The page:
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Functional Feeds and Matters of Taste: Research Insights on Feed and Palatability for Ruminants

04 August 2021

Selko, the Feed Additive brand of Trouw Nutrition, Nutreco’s animal nutrition division, is sharing research on the role that the source of trace mineral plays in helping or harming feed palatability. Palatability research in swine and ruminants has demonstrated that mineral source influences feed intake.

Research finds that reactive mineral sources, like sulphate-based trace minerals, can change the flavour profile and reduce feed intake, especially when high levels are present in pre- and post-weaning diets. Use of less reactive trace minerals - like hydroxychloride-based trace minerals - can support or even improve intake of feed for young swine and calves. Establishing and supporting strong feed intake early in life can help animals reach their full potential as seen in better adaptation following weaning, along with stronger weight gain earlier and throughout the production process.

Weather and feed waste - insights from ruminant research

The taste of feed, especially for young animals, can be quite important as taste helps spur or suppress appetite and feed intake. Both ruminants and swine can taste different compounds, making palatability a priority.

Palatability also plays a role in feed and mineral intake for ruminants especially when minerals are provided in an ad libitum form and supplement intake needs to be managed.

An initial step in guiding the use of freely provided mineral supplements is reducing waste of the mineral. A study done at the University of Florida examined the amount of trace mineral that can be destroyed by weather conditions based on the type of minerals being provided to an outdoor herd.

The study looked at hydroxychloride minerals, organic trace minerals and sulphate-based trace minerals and compared how mineral blends survived a series of 2-, 4- or 6-inch rainfall events. The trial found that when blended minerals or a complete mineral premix interacted with a rain event both sulphate and organic trace minerals saw larger reductions in the metals provided compared to the losses seen by hydroxy-based trace minerals.

Providing a mineral less prone to interacting with weather means more is in place to be used by livestock.

In a palatability study at the University of Florida examining trace mineral inclusion in creep feed for limit-fed calves, researchers found that removing sulphate-based minerals from the feed improved feed intake. There was about an 8-fold difference as supplement intake increased from 20g to 160g during the 14-week trial.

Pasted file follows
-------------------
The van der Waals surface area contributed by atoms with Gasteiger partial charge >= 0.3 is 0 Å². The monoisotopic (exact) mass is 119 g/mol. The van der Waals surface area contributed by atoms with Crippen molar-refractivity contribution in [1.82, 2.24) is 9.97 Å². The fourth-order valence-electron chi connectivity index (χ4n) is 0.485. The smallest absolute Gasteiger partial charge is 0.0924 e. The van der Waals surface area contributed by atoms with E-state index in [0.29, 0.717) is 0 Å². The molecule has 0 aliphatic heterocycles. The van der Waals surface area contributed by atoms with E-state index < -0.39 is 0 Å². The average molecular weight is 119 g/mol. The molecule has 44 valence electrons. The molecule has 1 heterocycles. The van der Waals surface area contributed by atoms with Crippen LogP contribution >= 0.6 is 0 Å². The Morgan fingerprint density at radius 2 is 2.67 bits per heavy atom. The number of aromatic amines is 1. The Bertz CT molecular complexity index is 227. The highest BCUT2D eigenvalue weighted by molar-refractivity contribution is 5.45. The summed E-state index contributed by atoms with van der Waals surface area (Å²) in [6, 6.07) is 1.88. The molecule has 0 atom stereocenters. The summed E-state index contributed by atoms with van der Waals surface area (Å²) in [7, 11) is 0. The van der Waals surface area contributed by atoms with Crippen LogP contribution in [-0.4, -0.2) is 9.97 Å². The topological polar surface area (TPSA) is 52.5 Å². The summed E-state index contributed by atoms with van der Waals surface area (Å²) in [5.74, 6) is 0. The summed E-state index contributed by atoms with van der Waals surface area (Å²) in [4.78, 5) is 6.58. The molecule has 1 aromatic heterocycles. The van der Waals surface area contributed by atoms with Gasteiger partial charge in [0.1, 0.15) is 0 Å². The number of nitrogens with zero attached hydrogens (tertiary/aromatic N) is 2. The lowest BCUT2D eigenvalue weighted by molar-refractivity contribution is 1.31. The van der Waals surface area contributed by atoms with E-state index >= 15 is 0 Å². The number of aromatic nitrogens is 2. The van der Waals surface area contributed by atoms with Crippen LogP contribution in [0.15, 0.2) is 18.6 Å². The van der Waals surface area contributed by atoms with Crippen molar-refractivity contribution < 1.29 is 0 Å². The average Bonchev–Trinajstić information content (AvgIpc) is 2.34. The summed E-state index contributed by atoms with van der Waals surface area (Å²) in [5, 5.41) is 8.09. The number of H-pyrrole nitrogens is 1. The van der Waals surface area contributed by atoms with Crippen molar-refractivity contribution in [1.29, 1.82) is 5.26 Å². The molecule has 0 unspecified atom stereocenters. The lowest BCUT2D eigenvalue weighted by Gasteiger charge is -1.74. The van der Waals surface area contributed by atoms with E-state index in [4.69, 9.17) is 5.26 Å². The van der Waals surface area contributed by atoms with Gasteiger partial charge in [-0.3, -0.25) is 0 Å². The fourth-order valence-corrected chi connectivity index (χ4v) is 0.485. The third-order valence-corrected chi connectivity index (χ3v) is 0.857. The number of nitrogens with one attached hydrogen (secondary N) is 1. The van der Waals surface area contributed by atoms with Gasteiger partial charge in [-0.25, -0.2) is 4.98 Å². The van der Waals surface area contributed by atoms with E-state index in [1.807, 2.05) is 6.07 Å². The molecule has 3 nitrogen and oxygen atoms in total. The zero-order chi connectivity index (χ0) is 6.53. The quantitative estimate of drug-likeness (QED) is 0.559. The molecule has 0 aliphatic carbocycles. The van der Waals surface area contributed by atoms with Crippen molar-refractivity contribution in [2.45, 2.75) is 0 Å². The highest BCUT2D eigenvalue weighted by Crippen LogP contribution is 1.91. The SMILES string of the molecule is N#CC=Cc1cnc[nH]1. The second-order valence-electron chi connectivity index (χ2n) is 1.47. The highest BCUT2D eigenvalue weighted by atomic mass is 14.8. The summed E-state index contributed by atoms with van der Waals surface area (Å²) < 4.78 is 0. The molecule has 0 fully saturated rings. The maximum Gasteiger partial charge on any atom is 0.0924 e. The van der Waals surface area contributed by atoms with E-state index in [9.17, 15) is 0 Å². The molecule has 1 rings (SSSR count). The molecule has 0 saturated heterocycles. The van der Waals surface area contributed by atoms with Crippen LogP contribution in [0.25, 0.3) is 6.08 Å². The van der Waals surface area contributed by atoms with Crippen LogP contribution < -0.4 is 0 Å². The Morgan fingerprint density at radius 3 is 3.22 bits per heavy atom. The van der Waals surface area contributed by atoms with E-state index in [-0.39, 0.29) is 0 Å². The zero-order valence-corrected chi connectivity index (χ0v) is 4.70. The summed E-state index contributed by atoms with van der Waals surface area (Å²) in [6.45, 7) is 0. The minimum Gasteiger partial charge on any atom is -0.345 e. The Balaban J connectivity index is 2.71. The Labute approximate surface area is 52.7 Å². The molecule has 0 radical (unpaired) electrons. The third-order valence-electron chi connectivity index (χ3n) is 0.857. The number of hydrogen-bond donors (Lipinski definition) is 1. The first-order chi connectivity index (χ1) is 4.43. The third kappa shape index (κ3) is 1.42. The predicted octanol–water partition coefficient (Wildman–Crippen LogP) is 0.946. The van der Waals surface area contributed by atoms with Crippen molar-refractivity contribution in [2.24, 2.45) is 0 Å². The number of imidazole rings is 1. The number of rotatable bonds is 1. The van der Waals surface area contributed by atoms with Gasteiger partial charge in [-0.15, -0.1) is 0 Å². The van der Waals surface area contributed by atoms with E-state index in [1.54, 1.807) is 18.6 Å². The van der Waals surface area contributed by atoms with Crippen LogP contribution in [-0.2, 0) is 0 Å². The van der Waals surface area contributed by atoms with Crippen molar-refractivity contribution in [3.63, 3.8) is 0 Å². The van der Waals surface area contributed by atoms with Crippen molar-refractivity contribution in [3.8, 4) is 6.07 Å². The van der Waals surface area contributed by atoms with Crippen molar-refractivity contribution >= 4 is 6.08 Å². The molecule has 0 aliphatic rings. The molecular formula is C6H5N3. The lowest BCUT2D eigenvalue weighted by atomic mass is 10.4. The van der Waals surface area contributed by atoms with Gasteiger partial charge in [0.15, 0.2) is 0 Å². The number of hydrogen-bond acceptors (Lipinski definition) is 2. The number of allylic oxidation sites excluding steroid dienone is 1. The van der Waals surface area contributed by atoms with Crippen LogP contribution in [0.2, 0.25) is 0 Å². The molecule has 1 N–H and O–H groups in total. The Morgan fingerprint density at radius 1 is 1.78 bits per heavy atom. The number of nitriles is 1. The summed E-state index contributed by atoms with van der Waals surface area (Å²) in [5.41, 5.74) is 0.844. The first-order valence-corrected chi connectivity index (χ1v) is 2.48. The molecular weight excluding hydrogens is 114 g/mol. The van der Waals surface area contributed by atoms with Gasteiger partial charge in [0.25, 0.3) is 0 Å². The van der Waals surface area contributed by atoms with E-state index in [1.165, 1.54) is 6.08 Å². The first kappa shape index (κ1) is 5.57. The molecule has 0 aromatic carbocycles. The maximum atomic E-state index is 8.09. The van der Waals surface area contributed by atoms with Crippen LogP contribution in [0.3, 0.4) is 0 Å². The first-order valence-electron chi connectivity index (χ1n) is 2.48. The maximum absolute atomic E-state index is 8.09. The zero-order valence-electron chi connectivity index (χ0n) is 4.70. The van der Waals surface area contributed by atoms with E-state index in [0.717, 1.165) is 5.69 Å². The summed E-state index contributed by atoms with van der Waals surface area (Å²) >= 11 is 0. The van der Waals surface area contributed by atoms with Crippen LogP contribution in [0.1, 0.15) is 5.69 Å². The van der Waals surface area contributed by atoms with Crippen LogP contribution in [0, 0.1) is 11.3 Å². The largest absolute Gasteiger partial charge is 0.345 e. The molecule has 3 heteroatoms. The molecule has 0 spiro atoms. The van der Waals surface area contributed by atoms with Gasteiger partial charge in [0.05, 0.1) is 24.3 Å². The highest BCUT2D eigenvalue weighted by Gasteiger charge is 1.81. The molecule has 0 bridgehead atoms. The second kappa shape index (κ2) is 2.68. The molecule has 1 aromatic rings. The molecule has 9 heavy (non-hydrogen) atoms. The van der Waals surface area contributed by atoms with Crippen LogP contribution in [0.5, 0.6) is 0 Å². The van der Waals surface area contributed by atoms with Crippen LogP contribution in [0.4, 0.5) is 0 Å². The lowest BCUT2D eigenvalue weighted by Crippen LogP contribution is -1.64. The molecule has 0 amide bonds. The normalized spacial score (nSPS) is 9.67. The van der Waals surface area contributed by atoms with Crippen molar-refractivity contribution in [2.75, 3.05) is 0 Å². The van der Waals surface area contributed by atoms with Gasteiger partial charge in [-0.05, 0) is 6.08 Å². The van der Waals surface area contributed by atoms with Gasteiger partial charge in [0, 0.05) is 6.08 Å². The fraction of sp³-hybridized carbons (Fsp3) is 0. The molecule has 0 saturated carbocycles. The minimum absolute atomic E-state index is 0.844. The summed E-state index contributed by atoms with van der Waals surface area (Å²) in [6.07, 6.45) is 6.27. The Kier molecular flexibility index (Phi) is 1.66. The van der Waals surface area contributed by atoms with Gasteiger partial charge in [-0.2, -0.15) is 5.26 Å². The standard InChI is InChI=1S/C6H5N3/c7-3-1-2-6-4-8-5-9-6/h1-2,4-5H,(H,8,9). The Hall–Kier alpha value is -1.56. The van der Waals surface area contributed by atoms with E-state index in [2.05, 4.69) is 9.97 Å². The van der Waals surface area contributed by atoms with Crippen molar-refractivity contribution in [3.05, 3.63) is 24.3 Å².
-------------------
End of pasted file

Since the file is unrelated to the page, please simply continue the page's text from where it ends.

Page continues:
A two-year study, also at the University of Florida, explored the use of creep feeds combined with no mineral, or a blend of copper, zinc, and manganese from either a sulphate or hydroxy-based mineral source. Creep feeds were provided starting 84 days before weaning. The researchers found that calves ate the largest amount of the hydroxy-fortified creep feed -0.109kg/day or 8.73kg for the period – followed by intake of the control feed. However, intake of the sulphate-fortified diet was significantly lower, with the hydroxy feed seeing about a 26% increase in consumption.

Similarly, feeds with hydroxy-based trace minerals out-performed those with either sulphate or organic trace minerals in a 14-day examination of mineral concentrate intake. Additional research also demonstrated that calves with better mineral intake have a faster post-weaning recovery.

Additionally, preweaning intake for both beef and dairy calves has been linked to improved post-weaning performance. In dairy heifers, strong post-weaning performance helps dictate age at first calving, which also influences lactation performance meaning that mineral use can have a long-term influence throughout the cow’s lifetime. In cattle, intake and body weight at weaning plays a role in weight gain and feedlot performance.

Conclusion

As feed contains flavours that animals avoid, feed intake may decrease in the presence of such flavours. These tastes can include bitter, sour, and salty flavours, similar to flavours released by highly soluble trace minerals. As such, sulphate-based mineral inclusion produces an adverse response for several species when the additives are present in feed, while use of less reactive trace minerals such as IntelliBond hydroxychloride minerals can support or increase feed intake.

In reviewing the findings, researchers concluded that calves and pigs prefer to consume more stable trace mineral sources such as IntelliBond over sulphate or also over organic trace minerals across a variety of supplementation stages and strategies. Increased preferential intake and palatability as a result of stable, non-reactive trace mineral source supplementation can help lead to greater performance results including higher feed intake, daily gain and also body weight at and after weaning. Research shows that higher weaning weights also result in higher lifetime performance in swine and ruminant species.



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